Eobo Through Records and Analysis

National Palace Museum of Korea

As for details which cannot be seen by visual observation alone, a study of reference materials or an analysis using modern devices can help acquire fuller knowledge of an object.

Eobo 
Symbolizing the royal authority of Joseon and position of the royal family, the eobo (御寶) is a royal seal used in royal successions, honorific name creations or changes, and posthumous granting of honorific titles. 

It consists of a square block (보신, 寶身; body)

with an engraved surface and top (보뉴, 寶鈕; handle) decorated with a sculpted figurine.

Eobo are categories depending on the material, whether gold, silver, or jade.

At a glance, an eobo may appear to be made entirely of the outer material. However, analysis is required to verify the actual construction. When historical records written at the time of creation are examined and eobo are analyzed using modern equipment, certain truths emerge that were previously hidden to the naked eye.
The Annals of the Joseon Dynasty (조선왕조실록, 朝鮮王朝實錄) as well as other archives and manuals contain records of the entire production process of eobo.

The Annals of the Joseon Dynasty (조선왕조실록, 朝鮮王朝實錄) as well as other archives and manuals contain records of the entire production process of eobo.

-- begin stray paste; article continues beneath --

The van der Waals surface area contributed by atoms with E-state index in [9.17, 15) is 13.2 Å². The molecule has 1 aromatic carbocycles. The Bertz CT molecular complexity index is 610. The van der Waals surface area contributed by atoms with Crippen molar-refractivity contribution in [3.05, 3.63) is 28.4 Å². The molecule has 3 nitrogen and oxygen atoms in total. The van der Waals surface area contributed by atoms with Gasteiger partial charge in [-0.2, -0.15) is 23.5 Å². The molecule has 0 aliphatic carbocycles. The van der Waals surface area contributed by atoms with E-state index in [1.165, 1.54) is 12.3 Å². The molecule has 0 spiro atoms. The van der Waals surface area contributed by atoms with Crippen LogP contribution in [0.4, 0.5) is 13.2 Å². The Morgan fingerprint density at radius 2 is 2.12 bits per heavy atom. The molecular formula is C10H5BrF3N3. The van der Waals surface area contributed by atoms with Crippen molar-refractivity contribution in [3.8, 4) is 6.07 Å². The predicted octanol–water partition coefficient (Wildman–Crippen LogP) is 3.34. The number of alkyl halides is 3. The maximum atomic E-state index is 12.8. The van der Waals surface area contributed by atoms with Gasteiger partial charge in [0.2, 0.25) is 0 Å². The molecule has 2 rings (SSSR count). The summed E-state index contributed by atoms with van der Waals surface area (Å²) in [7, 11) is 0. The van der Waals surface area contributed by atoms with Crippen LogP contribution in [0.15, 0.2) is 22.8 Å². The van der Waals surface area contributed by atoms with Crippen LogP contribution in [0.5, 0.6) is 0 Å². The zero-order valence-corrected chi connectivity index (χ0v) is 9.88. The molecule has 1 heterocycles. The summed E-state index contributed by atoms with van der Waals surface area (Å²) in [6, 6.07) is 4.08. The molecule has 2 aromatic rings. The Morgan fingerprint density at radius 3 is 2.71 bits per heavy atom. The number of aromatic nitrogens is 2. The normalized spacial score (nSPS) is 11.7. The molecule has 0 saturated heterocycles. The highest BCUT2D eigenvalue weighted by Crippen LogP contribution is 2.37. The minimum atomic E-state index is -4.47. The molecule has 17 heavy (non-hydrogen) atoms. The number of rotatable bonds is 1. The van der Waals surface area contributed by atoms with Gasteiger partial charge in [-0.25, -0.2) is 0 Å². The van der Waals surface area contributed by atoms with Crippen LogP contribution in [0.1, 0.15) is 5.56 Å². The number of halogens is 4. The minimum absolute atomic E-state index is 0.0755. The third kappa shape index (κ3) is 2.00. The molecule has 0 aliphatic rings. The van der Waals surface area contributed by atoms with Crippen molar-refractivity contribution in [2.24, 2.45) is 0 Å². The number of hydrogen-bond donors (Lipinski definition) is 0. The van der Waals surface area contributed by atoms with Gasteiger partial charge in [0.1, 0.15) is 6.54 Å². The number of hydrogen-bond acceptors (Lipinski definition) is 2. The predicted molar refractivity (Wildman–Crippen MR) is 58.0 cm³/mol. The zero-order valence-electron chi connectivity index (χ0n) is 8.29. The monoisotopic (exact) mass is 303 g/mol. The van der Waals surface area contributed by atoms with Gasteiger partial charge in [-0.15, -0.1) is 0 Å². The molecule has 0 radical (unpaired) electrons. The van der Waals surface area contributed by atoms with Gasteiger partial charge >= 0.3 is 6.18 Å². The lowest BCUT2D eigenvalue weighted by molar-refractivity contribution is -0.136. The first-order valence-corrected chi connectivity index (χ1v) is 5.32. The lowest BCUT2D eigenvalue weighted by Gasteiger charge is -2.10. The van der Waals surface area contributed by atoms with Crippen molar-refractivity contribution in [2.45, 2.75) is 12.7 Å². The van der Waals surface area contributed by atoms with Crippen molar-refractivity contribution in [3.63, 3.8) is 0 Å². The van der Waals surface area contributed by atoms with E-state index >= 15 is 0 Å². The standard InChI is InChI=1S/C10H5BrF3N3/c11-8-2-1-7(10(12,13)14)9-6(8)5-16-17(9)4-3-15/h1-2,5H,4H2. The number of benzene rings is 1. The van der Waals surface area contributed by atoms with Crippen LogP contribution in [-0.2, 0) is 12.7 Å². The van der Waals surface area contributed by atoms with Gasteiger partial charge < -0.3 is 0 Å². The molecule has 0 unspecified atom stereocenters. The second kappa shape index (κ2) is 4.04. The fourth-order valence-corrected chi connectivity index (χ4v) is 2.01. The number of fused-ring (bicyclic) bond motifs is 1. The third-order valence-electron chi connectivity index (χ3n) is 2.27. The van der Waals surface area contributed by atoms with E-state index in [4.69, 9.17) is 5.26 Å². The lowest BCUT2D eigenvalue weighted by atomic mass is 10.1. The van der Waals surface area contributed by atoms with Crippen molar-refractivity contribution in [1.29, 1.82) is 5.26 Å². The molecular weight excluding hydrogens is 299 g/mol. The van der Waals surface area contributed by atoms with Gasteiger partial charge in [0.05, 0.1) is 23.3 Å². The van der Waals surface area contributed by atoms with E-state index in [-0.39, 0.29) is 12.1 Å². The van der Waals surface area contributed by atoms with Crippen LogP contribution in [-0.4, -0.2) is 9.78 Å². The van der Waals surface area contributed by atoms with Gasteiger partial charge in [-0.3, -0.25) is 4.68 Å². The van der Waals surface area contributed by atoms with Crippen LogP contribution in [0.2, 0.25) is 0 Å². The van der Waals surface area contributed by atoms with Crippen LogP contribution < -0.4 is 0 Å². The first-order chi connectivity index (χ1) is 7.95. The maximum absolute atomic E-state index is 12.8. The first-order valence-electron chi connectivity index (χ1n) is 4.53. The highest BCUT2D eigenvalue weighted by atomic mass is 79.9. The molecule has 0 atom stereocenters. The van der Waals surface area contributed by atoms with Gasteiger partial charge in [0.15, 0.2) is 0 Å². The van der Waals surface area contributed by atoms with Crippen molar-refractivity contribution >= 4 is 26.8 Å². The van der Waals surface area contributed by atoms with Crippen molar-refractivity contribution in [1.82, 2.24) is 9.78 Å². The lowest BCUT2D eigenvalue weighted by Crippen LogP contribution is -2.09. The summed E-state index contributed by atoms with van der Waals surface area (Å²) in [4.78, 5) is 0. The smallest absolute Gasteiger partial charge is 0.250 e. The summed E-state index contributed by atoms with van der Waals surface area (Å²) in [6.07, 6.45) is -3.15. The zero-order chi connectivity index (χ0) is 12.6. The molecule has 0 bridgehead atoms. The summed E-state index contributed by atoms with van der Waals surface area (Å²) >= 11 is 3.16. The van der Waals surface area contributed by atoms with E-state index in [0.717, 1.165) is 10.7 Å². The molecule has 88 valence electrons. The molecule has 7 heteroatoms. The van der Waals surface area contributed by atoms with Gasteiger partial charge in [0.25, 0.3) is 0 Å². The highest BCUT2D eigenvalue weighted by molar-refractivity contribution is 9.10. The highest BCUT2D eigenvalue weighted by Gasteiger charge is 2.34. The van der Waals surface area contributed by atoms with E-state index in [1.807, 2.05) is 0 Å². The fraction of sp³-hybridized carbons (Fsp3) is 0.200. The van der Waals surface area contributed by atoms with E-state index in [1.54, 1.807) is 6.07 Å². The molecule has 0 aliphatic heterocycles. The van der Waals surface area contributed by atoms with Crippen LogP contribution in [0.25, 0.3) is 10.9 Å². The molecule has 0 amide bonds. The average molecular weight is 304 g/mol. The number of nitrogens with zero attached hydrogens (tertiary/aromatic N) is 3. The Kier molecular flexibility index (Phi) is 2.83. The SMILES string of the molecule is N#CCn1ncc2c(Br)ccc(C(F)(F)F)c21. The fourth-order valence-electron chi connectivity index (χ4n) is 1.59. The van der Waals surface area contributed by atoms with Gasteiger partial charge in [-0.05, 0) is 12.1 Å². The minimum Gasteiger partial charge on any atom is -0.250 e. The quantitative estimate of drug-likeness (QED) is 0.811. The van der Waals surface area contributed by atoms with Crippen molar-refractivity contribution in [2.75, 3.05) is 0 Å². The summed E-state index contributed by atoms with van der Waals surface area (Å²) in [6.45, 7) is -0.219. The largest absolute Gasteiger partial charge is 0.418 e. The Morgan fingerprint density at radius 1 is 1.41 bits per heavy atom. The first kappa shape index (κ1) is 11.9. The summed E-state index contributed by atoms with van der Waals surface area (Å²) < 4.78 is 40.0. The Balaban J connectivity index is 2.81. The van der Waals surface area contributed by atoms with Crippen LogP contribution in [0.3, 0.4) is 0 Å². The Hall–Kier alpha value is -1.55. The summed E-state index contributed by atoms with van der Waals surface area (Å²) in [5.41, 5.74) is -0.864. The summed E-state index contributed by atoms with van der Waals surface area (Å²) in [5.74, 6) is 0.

Among them, the Records of the Supervising Office for the Funeral of Queen Consort Jangnyeol (장렬왕후국장도감의궤, 莊烈王后國葬都監儀軌; 1689) contains details regarding the materials, size, and weight of the Injobi Golden Eobo of Queen Consort Jangnyeol (인조비장렬왕후금보,仁祖妃莊烈王后金寶).

To confirm this data, the National Palace Museum of Korea used X-ray fluorescence (XRF) spectroscopy to analyze the materials used in the eobo. Non-destructive XRF analysis was selected to analyze the eobo without causing damage to the artifact.

As a result of the composition analysis, gold (Au) accounted for a high percentage at about 80%, and smaller amounts of copper (Cu), silver (Ag), zinc (Zn), and mercury (Hg) were detected. Although limited to surface analysis due to the characteristics of the analytical equipment, an assumption can be made that the core base metal is brass based on the detection of copper (Cu) and zinc (Zn).

The dimensions and composition of the eobo were compared against data found within Records of the Supervising Office for the Funeral of Queen Consort Jangnyeol. However, many unsolved mysteries still persist, including the internal composition and assembly method. The National Palace Museum of Korea will continue the research to unravel all mysteries surrounding the eobo.

Credits: Story

NATIONAL PALACE MUSEUM OF KOREA

Seung-hui Kang & Seong-jun An

Credits: All media
The story featured may in some cases have been created by an independent third party and may not always represent the views of the institutions, listed below, who have supplied the content.
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